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Questioning the assumption

November 29, 2010

Why does income inequality matter between the super rich, the middle class and the poor – who has time to worry about whether their 3000 square feet match up to Tom Cruise’s mansions? The only time the subject comes up is when Tom Friedman (11,000 square feet) tells everyone else how selfish we are for not being willing to squeeze into 500 square feet like the urban Chinese.

LA Times: Slate’s Timothy Noah…. devoted a 10-part series to “the most significant change in American society in your lifetime”: The “Great Compression” of the post-World War II era, when the gulf separating the rich from the rest was unusually small, has given way since the 1970s to the “Great Divergence,” as the gulf has done nothing but widen. Noah’s “gut-level feeling” about this new economic reality is that “I do not wish to live in a banana republic” because societies “starkly divided into the privileged and the destitute” are “repellent.”

So, maybe he should move to Canada? Or Sweden?

One of the interesting things that came out of the article was that in the 1970’s when McGovern pushed for a 100% death tax on estates over $500,000 the majority of voters said “no”. Why?

it would wipe out the dream factor — every slob in the street thinks that if he hits the lottery big, he may be able to leave half a million to his family.”

Essentially, as long as there is a possibility of achieving similar wealth for themselves (whether through labor or luck), most people seem to see themselves as the “potentially” wealthy. Or the Yet-to-be-wealthy. This might be one difference between Europe and the USA – who stayed in Europe? Those who were content with their lot in life. Who immigrated? Those who were not & were willing to risk everything for a shot at ‘a better life.’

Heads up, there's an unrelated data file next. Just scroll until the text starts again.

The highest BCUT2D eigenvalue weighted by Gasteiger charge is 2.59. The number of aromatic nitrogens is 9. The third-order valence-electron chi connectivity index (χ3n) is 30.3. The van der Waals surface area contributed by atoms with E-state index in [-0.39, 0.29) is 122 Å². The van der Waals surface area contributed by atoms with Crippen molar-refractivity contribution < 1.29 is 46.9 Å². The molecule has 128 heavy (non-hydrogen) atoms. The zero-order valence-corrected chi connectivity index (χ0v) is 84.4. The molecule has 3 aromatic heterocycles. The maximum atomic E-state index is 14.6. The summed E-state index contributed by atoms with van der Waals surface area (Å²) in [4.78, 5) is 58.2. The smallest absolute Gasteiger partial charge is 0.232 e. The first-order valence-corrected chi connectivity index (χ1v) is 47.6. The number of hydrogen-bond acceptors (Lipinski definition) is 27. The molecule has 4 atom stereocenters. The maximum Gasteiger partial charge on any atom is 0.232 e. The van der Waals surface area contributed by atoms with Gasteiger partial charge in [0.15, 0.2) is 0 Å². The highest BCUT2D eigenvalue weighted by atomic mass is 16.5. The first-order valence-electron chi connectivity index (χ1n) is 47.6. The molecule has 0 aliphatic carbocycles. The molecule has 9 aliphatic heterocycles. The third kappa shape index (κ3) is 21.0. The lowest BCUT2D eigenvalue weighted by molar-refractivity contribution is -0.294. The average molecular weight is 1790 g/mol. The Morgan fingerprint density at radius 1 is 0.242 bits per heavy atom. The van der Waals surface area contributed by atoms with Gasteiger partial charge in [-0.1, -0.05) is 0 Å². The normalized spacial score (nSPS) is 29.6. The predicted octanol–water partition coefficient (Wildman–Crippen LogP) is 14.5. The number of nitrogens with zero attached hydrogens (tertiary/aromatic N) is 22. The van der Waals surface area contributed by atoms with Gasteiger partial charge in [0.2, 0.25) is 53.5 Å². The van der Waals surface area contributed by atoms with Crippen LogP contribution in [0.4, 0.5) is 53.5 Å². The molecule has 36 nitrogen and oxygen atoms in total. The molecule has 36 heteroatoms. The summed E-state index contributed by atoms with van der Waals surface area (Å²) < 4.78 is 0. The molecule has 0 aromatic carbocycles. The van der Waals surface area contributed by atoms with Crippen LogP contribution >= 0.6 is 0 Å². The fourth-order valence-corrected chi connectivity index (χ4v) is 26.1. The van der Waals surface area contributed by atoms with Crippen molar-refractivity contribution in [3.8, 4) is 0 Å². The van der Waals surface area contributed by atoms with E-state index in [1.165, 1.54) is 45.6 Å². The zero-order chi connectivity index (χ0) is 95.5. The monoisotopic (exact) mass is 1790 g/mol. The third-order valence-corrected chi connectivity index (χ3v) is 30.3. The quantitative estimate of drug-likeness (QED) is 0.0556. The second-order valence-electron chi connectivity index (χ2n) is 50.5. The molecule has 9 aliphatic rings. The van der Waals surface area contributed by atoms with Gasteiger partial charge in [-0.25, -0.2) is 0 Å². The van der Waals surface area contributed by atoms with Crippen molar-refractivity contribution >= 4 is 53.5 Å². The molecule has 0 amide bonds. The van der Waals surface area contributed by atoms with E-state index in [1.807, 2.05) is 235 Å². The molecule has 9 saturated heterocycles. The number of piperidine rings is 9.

From American Prospect

Don’t Blame the Billionaires“:  …with our basic needs satisfied, our aspirations turn to relative desires — which by their definition cannot come true for all. The major sources of economic anxiety today relate to goods and services that often convey status distinctions 

So, is the issue with income inequality that some people can afford the extravagent, and we’re wanting to use government fiat to help the rest of us to not covet their stuff?  There are simpler remedies – just ban shows like MTV “Cribs”. Or requiring members of Congress to not draw any monetary benefits other than personal expenses as Ben Franklin states instead of getting insider stock tips because of their positions…Their net wealth increased on average by 19% in the last legislative period.

As long as rule of law is maintained, and opportunities aren’t doled out solely due to connections and birth relationships – why is income equality a BAD thing if the inequality is largely related to optional items outside basic food, clothing and shelter?

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